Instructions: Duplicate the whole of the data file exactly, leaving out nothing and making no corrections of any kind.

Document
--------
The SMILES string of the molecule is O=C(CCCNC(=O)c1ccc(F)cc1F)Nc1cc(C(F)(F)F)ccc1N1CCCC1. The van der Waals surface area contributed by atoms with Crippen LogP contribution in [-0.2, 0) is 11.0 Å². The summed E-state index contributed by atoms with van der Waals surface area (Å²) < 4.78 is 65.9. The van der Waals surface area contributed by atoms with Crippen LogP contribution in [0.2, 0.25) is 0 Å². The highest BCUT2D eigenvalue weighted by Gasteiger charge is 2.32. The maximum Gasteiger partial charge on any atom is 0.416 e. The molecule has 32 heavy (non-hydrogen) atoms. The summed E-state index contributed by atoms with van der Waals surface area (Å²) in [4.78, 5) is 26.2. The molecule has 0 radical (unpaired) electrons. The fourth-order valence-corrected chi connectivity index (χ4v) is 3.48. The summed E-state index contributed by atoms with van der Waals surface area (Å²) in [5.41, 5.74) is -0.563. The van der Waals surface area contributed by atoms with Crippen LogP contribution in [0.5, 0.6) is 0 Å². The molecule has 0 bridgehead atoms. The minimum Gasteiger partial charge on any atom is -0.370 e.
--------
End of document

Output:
The SMILES string of the molecule is O=C(CCCNC(=O)c1ccc(F)cc1F)Nc1cc(C(F)(F)F)ccc1N1CCCC1. The van der Waals surface area contributed by atoms with Crippen LogP contribution in [-0.2, 0) is 11.0 Å². The summed E-state index contributed by atoms with van der Waals surface area (Å²) < 4.78 is 65.9. The van der Waals surface area contributed by atoms with Crippen LogP contribution in [0.2, 0.25) is 0 Å². The highest BCUT2D eigenvalue weighted by Gasteiger charge is 2.32. The maximum Gasteiger partial charge on any atom is 0.416 e. The molecule has 32 heavy (non-hydrogen) atoms. The summed E-state index contributed by atoms with van der Waals surface area (Å²) in [4.78, 5) is 26.2. The molecule has 0 radical (unpaired) electrons. The fourth-order valence-corrected chi connectivity index (χ4v) is 3.48. The summed E-state index contributed by atoms with van der Waals surface area (Å²) in [5.41, 5.74) is -0.563. The van der Waals surface area contributed by atoms with Crippen LogP contribution in [0.5, 0.6) is 0 Å². The molecule has 0 bridgehead atoms. The minimum Gasteiger partial charge on any atom is -0.370 e.